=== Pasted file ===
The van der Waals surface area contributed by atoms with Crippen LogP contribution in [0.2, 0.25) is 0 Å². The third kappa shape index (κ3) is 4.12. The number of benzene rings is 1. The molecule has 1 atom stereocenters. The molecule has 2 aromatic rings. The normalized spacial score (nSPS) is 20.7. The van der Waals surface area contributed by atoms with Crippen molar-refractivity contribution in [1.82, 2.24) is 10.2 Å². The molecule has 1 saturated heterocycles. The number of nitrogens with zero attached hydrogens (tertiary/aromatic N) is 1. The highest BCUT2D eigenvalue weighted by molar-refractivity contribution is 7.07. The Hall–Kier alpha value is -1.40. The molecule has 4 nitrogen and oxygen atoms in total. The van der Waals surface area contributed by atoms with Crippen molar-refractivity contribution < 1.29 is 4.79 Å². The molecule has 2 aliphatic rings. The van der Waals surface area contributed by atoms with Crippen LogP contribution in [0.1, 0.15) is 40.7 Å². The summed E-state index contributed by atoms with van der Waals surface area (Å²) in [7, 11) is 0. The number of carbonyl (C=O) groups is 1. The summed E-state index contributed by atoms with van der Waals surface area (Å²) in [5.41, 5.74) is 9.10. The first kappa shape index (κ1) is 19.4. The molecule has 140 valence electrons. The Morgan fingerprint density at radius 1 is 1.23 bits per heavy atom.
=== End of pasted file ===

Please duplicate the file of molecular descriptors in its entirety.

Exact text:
The van der Waals surface area contributed by atoms with Crippen LogP contribution in [0.2, 0.25) is 0 Å². The third kappa shape index (κ3) is 4.12. The number of benzene rings is 1. The molecule has 1 atom stereocenters. The molecule has 2 aromatic rings. The normalized spacial score (nSPS) is 20.7. The van der Waals surface area contributed by atoms with Crippen molar-refractivity contribution in [1.82, 2.24) is 10.2 Å². The molecule has 1 saturated heterocycles. The number of nitrogens with zero attached hydrogens (tertiary/aromatic N) is 1. The highest BCUT2D eigenvalue weighted by molar-refractivity contribution is 7.07. The Hall–Kier alpha value is -1.40. The molecule has 4 nitrogen and oxygen atoms in total. The van der Waals surface area contributed by atoms with Crippen molar-refractivity contribution < 1.29 is 4.79 Å². The molecule has 2 aliphatic rings. The van der Waals surface area contributed by atoms with Crippen LogP contribution in [0.1, 0.15) is 40.7 Å². The summed E-state index contributed by atoms with van der Waals surface area (Å²) in [7, 11) is 0. The number of carbonyl (C=O) groups is 1. The summed E-state index contributed by atoms with van der Waals surface area (Å²) in [5.41, 5.74) is 9.10. The first kappa shape index (κ1) is 19.4. The molecule has 140 valence electrons. The Morgan fingerprint density at radius 1 is 1.23 bits per heavy atom.